Is it time to consider Windows Vista now or should I just stick with Windows XP?
This question was answered on January 18, 2008. Much of the information contained herein may have changed since posting.
The question about whether you should transition to the Windows Vista platform depends greatly on who you are, what your actual computing needs are and how you interact with other computers.
From the 10,000 foot level, Windows Vista at its core is more stable and more secure than Windows XP (which is what Microsoft has been touting since its release a year ago) However, because it’s a new operating system not everything that you currently have or want to do may work properly with it.
This compatibility issue with existing hardware and software programs and integrating it into home or business networks has been the biggest gripe of those that have a problem and looking back, it isn’t too much different than previous releases of Windows.
I can remember the same howling about change from hardcore Windows 98 users when Windows XP was released in late 2001 (and I still run into users that cling to 98 as their preferred OS!)
The bottom line is YOU What do you want your computer to do for you? If you have older hardware and software programs and everything is working fine for the moment, why rock the boat?
If you are in the market for a new computer and will be trying to integrate your existing peripherals and software with it, sticking with Windows XP is the safest route especially if you are not willing to do the homework to figure out what you currently have that will and won’t work with Vista.
If you are a hardcore gamer (and I don’t mean Solitaire or Minesweeper) that has spent a lot of time tweaking your computer, you’re probably better off sticking with Windows XP for the moment Initially, driver issues killed any chance of the hardcore gamer using Vista, but in the past year it has gotten better, so once again you must do your homework to see if what you have is supported in Vista.
The amount of time spent by the gaming community tweaking Windows XP based systems has yet to occur in Windows Vista, so you would be part of the group that is learning about the tweaks Additionally, most tests in the past have shown that Windows XP based gaming systems run faster for most of the largest gaming platforms This will certainly become less of an issue over time as the gaming tweaks in Vista are developed, but the game you play will be the key.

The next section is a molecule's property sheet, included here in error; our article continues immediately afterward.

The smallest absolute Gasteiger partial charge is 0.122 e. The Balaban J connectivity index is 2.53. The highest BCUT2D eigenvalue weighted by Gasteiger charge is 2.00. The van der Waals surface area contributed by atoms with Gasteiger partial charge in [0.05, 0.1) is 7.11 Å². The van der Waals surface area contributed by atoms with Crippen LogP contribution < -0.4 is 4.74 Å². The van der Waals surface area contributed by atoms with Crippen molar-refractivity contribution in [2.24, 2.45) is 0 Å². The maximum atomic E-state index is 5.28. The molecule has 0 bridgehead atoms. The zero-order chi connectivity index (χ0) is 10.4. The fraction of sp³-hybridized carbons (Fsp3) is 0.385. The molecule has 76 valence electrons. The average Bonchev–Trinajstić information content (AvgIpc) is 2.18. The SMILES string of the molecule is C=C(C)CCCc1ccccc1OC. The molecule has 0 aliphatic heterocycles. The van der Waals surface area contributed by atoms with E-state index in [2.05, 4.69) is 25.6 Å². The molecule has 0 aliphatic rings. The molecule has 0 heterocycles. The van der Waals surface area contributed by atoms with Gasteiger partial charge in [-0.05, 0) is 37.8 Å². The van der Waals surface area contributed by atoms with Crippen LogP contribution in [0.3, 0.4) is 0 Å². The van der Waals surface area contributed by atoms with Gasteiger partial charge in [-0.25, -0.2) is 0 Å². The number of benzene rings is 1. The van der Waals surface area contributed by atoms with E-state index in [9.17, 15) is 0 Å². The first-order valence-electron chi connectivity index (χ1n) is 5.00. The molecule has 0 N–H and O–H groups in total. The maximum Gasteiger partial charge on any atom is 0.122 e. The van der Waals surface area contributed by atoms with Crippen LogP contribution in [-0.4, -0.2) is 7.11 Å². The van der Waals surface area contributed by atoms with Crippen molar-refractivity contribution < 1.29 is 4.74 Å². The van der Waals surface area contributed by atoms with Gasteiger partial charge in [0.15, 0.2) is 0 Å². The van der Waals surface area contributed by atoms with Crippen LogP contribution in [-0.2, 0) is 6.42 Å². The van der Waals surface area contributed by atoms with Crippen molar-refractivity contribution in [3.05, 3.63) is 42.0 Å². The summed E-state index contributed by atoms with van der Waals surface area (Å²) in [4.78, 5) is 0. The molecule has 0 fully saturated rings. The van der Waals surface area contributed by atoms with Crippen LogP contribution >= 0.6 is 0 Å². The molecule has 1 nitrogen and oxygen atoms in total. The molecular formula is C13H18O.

If you are a business user, you are also less likely to want to introduce a new operating system into your business network, unless you have a specific reason to do so.
Very few of our business clients are interested in experimenting with Windows Vista at this time, because many of their support mechanisms (in-house and third party) are not equipped to deal with all the unknowns.
We saw the same slower migration by the business community when Windows XP was released and in many cases they waited until their primary business software application vendor told them that they had to transition to Windows XP from 98 or they would lose support.
In addition, of the business customers that have purchased Windows Vista systems, the vast majority have asked us to turn off many of the security items that make Vista more secure and stable than XP, because they want to minimize the differences for their users (which kind of defeats the whole purpose of migrating to Vista.)
If you are starting from scratch and will be buying all new hardware and software and don’t need to integrate the new computer into a network of older systems, Windows Vista is well worth considering.
This question of which operating system to choose is not one that should be taken lightly and if you are confused, get help Make sure you thoroughly review all of the variables involved, especially how you will get the new computer to work like the old one did (transferring your data, favorites, e-mails, address book and programs as well as getting it to talk to your printer and home or business network.)
Make sure you purchase your computer from a vendor that still offers both Windows XP and Windows Vista so you get advice based on your needs, not based on their ability to only sell Vista based computers
If I had to choose a single operating system at this moment in time, the best all around operating system that balances stability, support and compatibility (for both home and business users) is still Windows XP Pro (your mileage may vary, which is the point of this column!)
About the author
Ken Colburn of Data Doctors on January 18, 2008